Applies to the following strengths: 20 mg; 10 mg
The information at Drugs.com is not a substitute for medical advice. Always consult your doctor or pharmacist.
Usual Adult Dose for:
Additional dosage information:
Usual Adult Dose for Hypertension
Initial dose: 10 mg orally once a day
Dose titration: If desired response is not achieved after 1 to 2 weeks, dose may be doubled.
Maximum dose: 40 mg per day
-Doses greater than 20 mg once a day did not result in significant additional antihypertensive effects; however, the 40 mg dose has been studied and was well tolerated.
Use: Management of hypertension alone or with another antihypertensive agent, especially thiazide diuretics
Renal Dose Adjustments
Mild to moderate renal impairment: No adjustment recommended
Severe renal impairment: Initial dose: 5 mg orally once a day; may increase in 5 mg increments every 2 weeks as needed to a maximum dose of 20 mg orally once a day.
Liver Dose Adjustments
No adjustment recommended.
-Use not recommended
-However, if use is necessary, use the lowest possible dose and ensure a bronchodilator is available.
-For doses over 10 mg, consider dividing dosage to avoid higher peak blood levels associated with once a day dosing.
Safety and efficacy have not been established in patients younger than 18 years.
Consult WARNINGS section for additional precautions.
-Initial dose: 5 mg orally once a day
-If response not achieved, increase dose in 5 mg increments every 2 weeks.
-Maximum dose: 20 mg/day
Peritoneal dialysis: This drug is dialyzable; however, no dose adjustment guidelines have been provided.
-If a dose is missed, take it as soon as remembered; if it is close to the next dose, skip the missed dose; do not double the dose.
-If discontinuation is necessary, gradually taper over 2 weeks, monitor for the signs and symptoms of heart failure and limit exercise.
-Monitor patients taking concurrent ophthalmic beta-blocker solutions for additive effects (e.g., bradycardia, reduced intraocular pressure, and hypotension).
-Inform physicians, ophthalmologists, and dentists when using this drug, especially if surgery is planned.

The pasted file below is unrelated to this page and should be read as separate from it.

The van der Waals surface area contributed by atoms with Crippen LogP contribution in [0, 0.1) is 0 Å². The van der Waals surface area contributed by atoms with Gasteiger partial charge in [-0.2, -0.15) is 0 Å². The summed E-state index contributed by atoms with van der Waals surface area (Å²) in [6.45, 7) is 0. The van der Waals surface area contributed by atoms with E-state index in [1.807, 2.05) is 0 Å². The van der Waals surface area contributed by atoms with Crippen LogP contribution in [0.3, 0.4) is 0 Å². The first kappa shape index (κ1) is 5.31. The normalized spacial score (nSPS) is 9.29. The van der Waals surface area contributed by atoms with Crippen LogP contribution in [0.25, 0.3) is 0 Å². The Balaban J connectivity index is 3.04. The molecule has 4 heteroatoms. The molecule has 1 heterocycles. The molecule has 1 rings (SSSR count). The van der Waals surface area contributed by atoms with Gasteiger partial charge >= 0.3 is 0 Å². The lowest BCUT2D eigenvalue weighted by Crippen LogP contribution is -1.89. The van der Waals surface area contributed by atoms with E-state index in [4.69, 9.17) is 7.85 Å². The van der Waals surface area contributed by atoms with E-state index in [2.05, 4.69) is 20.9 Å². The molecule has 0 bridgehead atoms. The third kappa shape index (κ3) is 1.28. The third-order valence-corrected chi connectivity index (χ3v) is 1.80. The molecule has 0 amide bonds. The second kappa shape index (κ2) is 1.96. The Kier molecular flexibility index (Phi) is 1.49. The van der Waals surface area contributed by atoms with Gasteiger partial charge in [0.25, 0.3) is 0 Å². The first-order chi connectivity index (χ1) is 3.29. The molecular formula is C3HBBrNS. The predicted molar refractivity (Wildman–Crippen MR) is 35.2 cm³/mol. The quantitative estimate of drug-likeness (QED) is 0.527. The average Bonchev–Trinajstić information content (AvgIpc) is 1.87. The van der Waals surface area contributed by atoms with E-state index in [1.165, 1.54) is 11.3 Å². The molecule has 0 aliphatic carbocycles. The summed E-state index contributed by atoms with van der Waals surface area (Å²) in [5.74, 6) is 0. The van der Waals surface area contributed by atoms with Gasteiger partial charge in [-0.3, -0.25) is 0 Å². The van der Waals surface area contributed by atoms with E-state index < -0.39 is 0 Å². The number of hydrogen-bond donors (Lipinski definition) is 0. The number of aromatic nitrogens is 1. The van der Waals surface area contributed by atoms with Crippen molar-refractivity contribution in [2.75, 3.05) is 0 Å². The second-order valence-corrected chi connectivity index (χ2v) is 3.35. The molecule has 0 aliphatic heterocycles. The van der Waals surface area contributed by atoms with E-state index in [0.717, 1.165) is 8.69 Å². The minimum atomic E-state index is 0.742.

-This drug interferes with allergic reaction modulation and may increase the risk of anaphylactic reactions; additionally, patients may be refractory to epinephrine in treatment for anaphylactic reactions.
-Heart rate and blood pressure
-Signs and symptoms of heart failure (e.g., shortness of breath, edema, and weight gain), especially in at risk patients
-Signs and symptoms of angina in patients with coronary heart disease, especially during withdrawal
-Warn patients to avoid interruptions or abrupt discontinuation of this drug.
-Instruct patients to notify their healthcare provider upon signs and symptoms of angina, bradycardia, hypotension, or heart failure (e.g., shortness of breath, edema, and weight gain).
-Avoid driving or operating machinery until the full effects are known.
-Advise patient to speak to healthcare provider if pregnant, intend to become pregnant, or are breastfeeding.
-Patients with diabetes should be informed that this drug may mask hypoglycemic reactions.
Always consult your healthcare provider to ensure the information displayed on this page applies to your personal circumstances.
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- Drug class: cardioselective beta blockers
Other brands: Kerlone
- Betaxolol Hydrochloride (AHFS Monograph)
- Betaxolol Tablets (FDA)
- Betaxolol (Systemic) (Wolters Kluwer)